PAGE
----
Anytime a basketball team loses half its roster, one might think chemistry could be an issue.
For the 2015-2016 Ohio State men’s basketball team however, it means just the opposite.
“We all live together, really close to each other. I think we are a little bit closer. Not that last year’s team wasn’t close,” sophomore forward Keita Bates-Diop said at Ohio State’s media day. “We are just always around each other, giving each other advice and it’s just a little bit different feel.”
The Buckeyes added five new players to the roster this coming season in freshmen Mickey Mitchell, Austin Grandstaff, Daniel Giddens, A.J. Harris and JaQuan Lyle, a recruiting class that ranked 11th in the nation by Scout.com.
In addition, the Buckeyes are set to add Virginia Tech transfer center Trevor Thompson to the roster and fellow big man David Bell who redshirted the 2014-2015 season to the mix.
Coach Thad Matta said at media day that he is confident with the new players and how they fit in with the remaining pieces from last season.
“I think for me as a head coach I look at this team and I look at this program and say if everything can stay in check here we’ve got a chance to be really, really, really good as the future unfolds,” Matta said.
If the Buckeyes are going to be successful as Matta believes they can be, replacing the No. 2 overall pick in the NBA Draft might be a good place to start.
With D’Angelo Russell now playing with Kobe Bryant in Los Angeles, Lyle seems to be the leading candidate to replace the Laker and according to Ohio State sophomore forward Jae’Sean Tate, he is already fitting in.
“He can score the ball, but also he is a magnificent passer,” Tate said. “He just has one of those gifts where he can see the pass before it happens. The way D’Angelo saw the floor, JaQuan is very similar.”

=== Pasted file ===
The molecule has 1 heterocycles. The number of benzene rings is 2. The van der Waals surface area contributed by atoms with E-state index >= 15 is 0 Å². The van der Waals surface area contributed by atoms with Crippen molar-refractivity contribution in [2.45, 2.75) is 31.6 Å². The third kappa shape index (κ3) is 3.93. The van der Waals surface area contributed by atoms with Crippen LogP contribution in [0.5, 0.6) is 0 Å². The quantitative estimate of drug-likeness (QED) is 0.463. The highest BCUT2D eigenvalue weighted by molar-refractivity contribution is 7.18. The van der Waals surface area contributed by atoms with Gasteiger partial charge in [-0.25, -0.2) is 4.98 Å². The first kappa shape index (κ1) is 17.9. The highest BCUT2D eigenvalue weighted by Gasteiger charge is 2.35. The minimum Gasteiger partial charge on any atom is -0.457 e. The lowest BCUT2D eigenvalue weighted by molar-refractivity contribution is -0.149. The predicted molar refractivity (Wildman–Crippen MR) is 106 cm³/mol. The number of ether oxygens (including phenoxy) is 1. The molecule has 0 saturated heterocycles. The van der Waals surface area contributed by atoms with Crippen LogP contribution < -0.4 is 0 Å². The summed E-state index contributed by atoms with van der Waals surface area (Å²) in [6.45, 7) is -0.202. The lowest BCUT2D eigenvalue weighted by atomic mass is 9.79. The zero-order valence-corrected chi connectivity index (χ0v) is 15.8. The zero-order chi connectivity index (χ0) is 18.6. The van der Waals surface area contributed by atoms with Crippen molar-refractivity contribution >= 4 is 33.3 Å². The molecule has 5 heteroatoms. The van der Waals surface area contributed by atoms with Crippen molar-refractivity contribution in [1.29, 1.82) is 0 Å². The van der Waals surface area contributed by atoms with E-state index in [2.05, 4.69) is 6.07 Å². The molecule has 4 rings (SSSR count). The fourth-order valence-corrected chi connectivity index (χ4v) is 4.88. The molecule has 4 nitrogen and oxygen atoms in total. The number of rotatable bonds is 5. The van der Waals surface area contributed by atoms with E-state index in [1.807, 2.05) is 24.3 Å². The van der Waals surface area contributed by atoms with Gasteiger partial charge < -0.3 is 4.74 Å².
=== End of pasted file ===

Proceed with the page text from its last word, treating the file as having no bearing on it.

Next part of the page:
Lyle, who was rated as the ninth best point guard in the 2015 recruiting class by Scout.com, averaged 17.5 points, 6.6 rebounds and 5.7 assists per game as a senior at Huntington Prep High School in West Virginia. Lyle also spent time at the IMG Academy, famous for training high profile athletes.
Tate said that Lyle is not only fitting in on the court with the Buckeyes, but that he and the freshman guard have bonded off the floor as well.
“Me and JaQuan have gotten close this year. We just kind of attracted to each other. We just kind of bonded and we feed off each other,” Tate said. “Also me and Kam (Williams). When me and JaQuan and Kam work out, we just feed off each other. We make each other better in the workouts.”
Tate, who lives in the same dorm as the rest of the team, continued to say that the continuity outside of the gym is already proving its worth in practice.
“When you know somebody so well, and you know what they are going to do before they even do it that speaks for itself,” Tate said. “On the court, JaQuan knows that I might cut, that is going to benefit the team. We know our strengths and weaknesses that will benefit us on the court as well.”
While the young players seem to be meshing well, the Buckeyes do not have a senior on scholarship this season, leaving junior Marc Loving as the most experienced player on the roster.
Loving said at media day that he is doing everything he can to learn how to become a leader for the Buckeyes as the season looms closer.
“It’s something I want to work on, to be the best leader I can possibly be. (I) mostly lead by actions, that’s just the way I was raised,” Loving said. “My actions reflect on my family, and my team is my family now. I am doing the best I can in practice, and hopefully it carries into games.”
Matta said that just because Loving is the most veteran player on the team, it doesn’t mean the leadership qualities come easy.
“We have to work on it. We have to show them just in terms of the right times, the right approach of how to talk to guys, what to say what not to say, they’ve got to be the first ones in the gym every day. They’ve got to set the tone in that regard,” Matta said. “That’s what this basketball team is going to need because you have a lot of guys who are looking for direction, they’re looking for just guidance in how to do things and those two can do that.”
With the new talent complimenting the returning players on the roster, Williams said he and the rest of the team are itching to put it all together in a game situation.
“I think this year’s team is going to bring a lot of energy. We are a lot more eager to learn, a lot more eager to get better,” Williams said. “We are all excited to see how we mesh on the court when we start playing.”